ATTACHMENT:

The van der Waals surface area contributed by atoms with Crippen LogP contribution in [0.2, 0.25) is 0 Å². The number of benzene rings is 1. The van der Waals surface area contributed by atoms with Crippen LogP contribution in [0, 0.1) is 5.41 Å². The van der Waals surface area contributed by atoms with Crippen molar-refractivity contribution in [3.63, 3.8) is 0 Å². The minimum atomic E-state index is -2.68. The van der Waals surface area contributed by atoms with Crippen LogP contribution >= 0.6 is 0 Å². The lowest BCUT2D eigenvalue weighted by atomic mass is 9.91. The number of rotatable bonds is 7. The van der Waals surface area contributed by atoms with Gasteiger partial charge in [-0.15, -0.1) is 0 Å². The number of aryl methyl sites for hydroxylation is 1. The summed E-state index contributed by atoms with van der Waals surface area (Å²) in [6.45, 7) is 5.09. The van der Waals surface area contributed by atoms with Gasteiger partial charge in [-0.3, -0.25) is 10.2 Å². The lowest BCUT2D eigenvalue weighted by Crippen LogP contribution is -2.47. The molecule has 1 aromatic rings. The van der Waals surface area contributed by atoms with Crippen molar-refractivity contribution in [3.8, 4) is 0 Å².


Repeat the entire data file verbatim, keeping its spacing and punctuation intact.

The van der Waals surface area contributed by atoms with Crippen LogP contribution in [0.2, 0.25) is 0 Å². The number of benzene rings is 1. The van der Waals surface area contributed by atoms with Crippen LogP contribution in [0, 0.1) is 5.41 Å². The van der Waals surface area contributed by atoms with Crippen molar-refractivity contribution in [3.63, 3.8) is 0 Å². The minimum atomic E-state index is -2.68. The van der Waals surface area contributed by atoms with Crippen LogP contribution >= 0.6 is 0 Å². The lowest BCUT2D eigenvalue weighted by atomic mass is 9.91. The number of rotatable bonds is 7. The van der Waals surface area contributed by atoms with Gasteiger partial charge in [-0.15, -0.1) is 0 Å². The number of aryl methyl sites for hydroxylation is 1. The summed E-state index contributed by atoms with van der Waals surface area (Å²) in [6.45, 7) is 5.09. The van der Waals surface area contributed by atoms with Gasteiger partial charge in [-0.3, -0.25) is 10.2 Å². The lowest BCUT2D eigenvalue weighted by Crippen LogP contribution is -2.47. The molecule has 1 aromatic rings. The van der Waals surface area contributed by atoms with Crippen molar-refractivity contribution in [3.8, 4) is 0 Å².